Well, if your one and only purpose in having your dog neutered is preventing him from fathering puppies, you could choose a vasectomy. Some veterinarians will perform this procedure, which will sterilize a dog but leave the genitals intact. It’s a more difficult and time-consuming procedure than castration, and also more expensive.
A vasectomy doesn’t provide all of the benefits of a full castration, however, which is why some veterinarians won’t perform it. It doesn’t protect against testicular tumors, which are common in older, intact males. It also doesn’t protect against testosterone-influenced diseases, such as perianal hernia and perianal adenomas.
Also, because testosterone is still present in a dog’s system after a vasectomy, your dog would still exhibit the behavior of a dog that hasn’t been neutered. He would still try to go through the motions of mating with female dogs, for example. He would probably fight with other dogs to defend his territory and breeding rights, and he would mark his territory (inside and outside) with urine. He would also have the urge to roam to find mating partners.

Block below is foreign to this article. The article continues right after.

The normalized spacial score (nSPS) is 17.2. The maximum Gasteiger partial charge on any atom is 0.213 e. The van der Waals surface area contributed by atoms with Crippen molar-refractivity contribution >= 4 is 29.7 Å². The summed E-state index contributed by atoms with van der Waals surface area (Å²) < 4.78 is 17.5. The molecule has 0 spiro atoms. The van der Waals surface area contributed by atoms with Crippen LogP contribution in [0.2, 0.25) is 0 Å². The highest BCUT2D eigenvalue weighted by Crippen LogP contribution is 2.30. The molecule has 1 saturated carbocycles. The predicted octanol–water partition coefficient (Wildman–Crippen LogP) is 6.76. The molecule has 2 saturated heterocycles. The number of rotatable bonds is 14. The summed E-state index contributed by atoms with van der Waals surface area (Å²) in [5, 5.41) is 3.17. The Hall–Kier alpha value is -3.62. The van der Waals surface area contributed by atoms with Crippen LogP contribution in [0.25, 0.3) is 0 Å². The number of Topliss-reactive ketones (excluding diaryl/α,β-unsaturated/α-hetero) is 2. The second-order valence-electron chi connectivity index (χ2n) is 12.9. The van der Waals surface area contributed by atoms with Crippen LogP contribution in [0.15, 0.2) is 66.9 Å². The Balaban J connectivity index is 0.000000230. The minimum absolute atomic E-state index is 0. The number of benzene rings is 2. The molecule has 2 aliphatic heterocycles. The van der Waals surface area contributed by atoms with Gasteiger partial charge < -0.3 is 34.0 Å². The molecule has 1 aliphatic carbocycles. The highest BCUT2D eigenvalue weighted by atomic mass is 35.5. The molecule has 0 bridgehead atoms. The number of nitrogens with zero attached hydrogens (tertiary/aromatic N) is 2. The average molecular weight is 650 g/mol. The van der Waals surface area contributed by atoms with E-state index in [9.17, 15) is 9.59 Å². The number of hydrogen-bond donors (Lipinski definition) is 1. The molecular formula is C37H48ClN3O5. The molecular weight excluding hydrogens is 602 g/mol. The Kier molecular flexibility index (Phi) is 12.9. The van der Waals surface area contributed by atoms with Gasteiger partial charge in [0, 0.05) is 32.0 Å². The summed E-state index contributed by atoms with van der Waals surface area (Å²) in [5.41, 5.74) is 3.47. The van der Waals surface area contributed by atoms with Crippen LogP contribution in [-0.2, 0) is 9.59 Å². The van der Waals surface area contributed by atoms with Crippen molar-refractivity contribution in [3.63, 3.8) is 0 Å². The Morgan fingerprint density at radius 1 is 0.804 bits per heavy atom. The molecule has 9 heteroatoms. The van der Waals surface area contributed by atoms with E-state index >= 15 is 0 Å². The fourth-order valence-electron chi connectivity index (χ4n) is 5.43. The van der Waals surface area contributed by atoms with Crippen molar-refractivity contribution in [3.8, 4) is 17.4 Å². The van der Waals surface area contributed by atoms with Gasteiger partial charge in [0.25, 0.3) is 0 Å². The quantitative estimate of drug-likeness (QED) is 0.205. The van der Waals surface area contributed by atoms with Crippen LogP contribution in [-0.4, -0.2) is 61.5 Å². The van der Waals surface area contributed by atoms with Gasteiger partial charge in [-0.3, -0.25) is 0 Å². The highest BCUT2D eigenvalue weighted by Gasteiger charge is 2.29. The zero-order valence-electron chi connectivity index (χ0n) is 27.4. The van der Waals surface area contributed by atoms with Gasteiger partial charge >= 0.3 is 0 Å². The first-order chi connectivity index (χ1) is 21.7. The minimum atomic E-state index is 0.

If your main concern is having your dog look intact after surgery, you can have him castrated and have testicle implants placed in his scrotum. These are surgically placed inside your dog’s tissue, much like breast implants. With these implants, your dog can be castrated without changing in appearance.
For more information on the advantages of neutering or spaying your pet, see Neutering Your Pet.